Like most factories in occupied Europe, the Czech factories spent the first part of the war turning out arms for their German occupiers and the last part getting bombed flat by the Western Allies. Compared to the utter devastation in Germany, Italy, and Poland, however, the Czechs were in remarkably good shape after the war, and quickly set about re-equipping their army with modern weapons, including a brand new self-loading rifle: The vz 52 (vz being the abbreviation for “vzor”; Czech for “type” or “model”.) The Czech arms industry had a tradition of quality and innovation, and the vz 52 was no exception. Designed using experiences gathered during WWII, it was a rifle that spanned two eras: Its full-length wood stock, intricately machined steel receiver, and semi-automatic operation wouldn't have been out of place in the 1930s, while its intermediate cartridge and detachable box magazine looked towards the future.
LEFT: Detail of receiver and magazine. Photo by Oleg Volk.
The trigger mechanism and safety are nearly identical to that of the American Garand, while the gas system utilizes a short-stroke annular piston derived from that of
RIGHT: Side-folding knife bayonet. Photo by Oleg Volk.
Interestingly, the rifle was released as part of a whole suite of new infantry weapons in the early '50s by the Czechs, who hoped to get foreign currency in exchange. The weapons included an innovative pistol that used a roller-locking short recoil action to tame the potent 7.62x25mm Tokarev round, a general-purpose machine gun that was simply a belt-fed update of the proven Bren gun (another famous Czech design), and an innovative submachine gun featuring a bolt that telescoped around the breech and a magazine well integral with the pistol grip: both novel features that made for a compact weapon, and both features that would be cheerfully plagiarized by Uziel Gal when he "designed" his famous Uzi.
With this cornucopia of small-arms technical excellence poured at their feet, it is somehow unsurprising that the Soviets ignored it, and instead forced their own far cruder designs on the nascent Warsaw Pact. Meanwhile, most of the Czech weapons faded into undeserved obscurity, with sales slumping since both superpowers were essentially giving guns away to third-world nations who promised to be on their team. As a result, vz 52’s have turned up in the oddest corners of the world, flotsam and jetsam of the global arms market; they’ve been encountered in the hands of terrorists in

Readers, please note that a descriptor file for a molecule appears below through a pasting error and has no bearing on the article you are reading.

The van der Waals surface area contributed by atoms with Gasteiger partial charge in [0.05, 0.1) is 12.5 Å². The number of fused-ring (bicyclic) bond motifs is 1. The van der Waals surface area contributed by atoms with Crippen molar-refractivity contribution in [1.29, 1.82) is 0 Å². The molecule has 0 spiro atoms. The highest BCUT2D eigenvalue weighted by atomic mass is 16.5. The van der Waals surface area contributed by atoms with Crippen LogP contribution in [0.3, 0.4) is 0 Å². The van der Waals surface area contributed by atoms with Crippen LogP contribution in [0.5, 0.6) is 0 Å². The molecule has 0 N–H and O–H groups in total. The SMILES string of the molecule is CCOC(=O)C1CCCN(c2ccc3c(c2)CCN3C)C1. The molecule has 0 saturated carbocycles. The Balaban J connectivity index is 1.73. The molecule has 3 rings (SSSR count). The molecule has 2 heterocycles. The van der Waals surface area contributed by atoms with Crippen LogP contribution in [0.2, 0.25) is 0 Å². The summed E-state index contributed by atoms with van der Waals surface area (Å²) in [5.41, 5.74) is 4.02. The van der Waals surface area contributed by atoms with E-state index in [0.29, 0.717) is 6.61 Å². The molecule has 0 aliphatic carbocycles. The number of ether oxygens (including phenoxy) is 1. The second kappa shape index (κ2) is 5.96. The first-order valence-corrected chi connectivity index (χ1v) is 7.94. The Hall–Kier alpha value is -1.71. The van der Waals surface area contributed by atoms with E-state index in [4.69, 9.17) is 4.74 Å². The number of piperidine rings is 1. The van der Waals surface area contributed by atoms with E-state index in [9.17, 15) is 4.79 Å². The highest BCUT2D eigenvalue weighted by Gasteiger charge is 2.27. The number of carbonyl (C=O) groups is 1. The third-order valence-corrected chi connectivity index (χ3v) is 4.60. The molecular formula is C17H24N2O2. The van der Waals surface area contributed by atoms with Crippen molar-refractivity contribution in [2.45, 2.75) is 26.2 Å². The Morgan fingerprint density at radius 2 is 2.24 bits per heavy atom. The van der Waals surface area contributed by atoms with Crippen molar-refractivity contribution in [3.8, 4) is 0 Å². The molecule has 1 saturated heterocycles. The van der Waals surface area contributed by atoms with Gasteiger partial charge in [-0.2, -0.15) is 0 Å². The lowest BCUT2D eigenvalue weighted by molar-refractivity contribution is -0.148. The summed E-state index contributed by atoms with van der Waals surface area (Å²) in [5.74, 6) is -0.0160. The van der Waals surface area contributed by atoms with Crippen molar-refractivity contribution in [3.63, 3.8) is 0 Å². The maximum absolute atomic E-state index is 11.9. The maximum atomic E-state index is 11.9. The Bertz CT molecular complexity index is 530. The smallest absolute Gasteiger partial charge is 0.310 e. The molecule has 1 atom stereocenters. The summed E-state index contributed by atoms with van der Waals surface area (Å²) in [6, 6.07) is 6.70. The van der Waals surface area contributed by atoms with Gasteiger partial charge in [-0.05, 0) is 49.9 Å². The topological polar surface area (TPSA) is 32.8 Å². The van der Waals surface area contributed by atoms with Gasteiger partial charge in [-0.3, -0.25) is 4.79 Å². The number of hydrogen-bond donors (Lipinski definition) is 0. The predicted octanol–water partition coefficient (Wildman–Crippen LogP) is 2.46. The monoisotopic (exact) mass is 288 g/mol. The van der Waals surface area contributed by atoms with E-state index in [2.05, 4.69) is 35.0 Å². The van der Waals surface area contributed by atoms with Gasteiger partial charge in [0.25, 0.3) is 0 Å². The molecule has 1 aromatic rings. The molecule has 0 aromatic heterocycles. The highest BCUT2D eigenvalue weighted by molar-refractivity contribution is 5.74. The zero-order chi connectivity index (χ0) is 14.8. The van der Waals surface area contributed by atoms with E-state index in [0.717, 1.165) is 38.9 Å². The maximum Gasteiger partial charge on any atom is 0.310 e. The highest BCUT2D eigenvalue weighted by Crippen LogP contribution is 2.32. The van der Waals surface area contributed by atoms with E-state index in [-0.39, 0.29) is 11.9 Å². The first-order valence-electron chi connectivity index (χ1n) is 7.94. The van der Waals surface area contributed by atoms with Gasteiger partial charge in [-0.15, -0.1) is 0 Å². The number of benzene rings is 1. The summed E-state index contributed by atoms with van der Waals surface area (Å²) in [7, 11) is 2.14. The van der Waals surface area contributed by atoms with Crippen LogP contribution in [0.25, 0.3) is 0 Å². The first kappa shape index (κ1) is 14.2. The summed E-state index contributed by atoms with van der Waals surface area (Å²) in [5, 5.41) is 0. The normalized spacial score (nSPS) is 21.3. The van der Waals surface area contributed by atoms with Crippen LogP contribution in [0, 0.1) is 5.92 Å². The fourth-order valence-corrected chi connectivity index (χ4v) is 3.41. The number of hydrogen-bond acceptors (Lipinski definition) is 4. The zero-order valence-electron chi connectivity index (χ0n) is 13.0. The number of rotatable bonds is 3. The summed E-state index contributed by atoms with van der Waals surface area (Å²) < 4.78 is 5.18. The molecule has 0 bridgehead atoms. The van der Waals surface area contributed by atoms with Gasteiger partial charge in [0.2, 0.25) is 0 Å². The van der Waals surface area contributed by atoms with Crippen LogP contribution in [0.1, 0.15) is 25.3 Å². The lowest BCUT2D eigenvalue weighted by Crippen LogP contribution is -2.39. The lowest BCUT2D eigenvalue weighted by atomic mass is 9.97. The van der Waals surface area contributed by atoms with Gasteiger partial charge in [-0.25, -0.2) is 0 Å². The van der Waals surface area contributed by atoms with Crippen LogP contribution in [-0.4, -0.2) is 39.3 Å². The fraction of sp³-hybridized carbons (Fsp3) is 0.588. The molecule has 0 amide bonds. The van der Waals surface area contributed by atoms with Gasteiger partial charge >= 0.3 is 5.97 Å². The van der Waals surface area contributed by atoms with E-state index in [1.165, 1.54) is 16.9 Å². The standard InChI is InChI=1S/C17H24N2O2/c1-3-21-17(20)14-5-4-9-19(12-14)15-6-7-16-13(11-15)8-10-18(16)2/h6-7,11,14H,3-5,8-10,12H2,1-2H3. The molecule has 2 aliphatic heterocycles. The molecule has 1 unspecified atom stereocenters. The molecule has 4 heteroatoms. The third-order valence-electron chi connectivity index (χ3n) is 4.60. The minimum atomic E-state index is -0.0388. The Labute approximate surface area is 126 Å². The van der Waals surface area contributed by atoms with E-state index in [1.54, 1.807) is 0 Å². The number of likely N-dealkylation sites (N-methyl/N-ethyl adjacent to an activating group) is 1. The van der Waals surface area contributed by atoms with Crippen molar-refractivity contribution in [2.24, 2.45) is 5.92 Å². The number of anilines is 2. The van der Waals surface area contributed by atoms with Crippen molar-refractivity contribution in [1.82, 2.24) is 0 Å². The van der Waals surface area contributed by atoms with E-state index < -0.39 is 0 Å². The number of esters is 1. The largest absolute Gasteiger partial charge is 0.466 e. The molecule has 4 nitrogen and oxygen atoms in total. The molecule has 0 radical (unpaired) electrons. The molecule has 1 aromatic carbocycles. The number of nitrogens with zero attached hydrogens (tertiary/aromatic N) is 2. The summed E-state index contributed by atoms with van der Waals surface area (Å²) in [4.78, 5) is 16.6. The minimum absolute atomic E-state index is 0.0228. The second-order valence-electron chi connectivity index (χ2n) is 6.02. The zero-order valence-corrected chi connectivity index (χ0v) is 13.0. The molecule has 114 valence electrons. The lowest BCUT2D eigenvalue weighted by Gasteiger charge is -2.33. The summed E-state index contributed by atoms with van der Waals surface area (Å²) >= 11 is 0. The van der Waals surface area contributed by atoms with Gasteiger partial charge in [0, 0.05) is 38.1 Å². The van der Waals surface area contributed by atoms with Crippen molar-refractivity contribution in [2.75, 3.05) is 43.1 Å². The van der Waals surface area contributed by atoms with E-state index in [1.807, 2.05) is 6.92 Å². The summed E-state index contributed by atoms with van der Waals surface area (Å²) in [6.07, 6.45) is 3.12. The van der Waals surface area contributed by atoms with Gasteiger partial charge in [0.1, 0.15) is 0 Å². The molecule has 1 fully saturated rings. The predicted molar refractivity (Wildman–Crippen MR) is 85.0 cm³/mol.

The CZ52 pistol is well-known to American shooters, having been imported in droves over the last five years or more. Its companion rifle is a little less recognizable, and many of those coming in recently have been barely shootable junkers. Most of the rifles have been painted with an ugly black substance bearing a remarkable resemblance to pickup truck bed liner, and these seem to run for $100 or maybe a little less, but a nice clean one could fall into the $200-$300 range. Loaded factory 7.62x45 ammunition for the vz 52 is scarce; the only source I could find online was Buffalo Arms. Unfortunately, their brass is known for splitting case necks, so for properly annealed, reloadable 7.62x45 brass, the source is Gewehr 98 of the blog Neural Misfires. His brass is correctly annealed and reports have casings lasting through ten reloadings or more.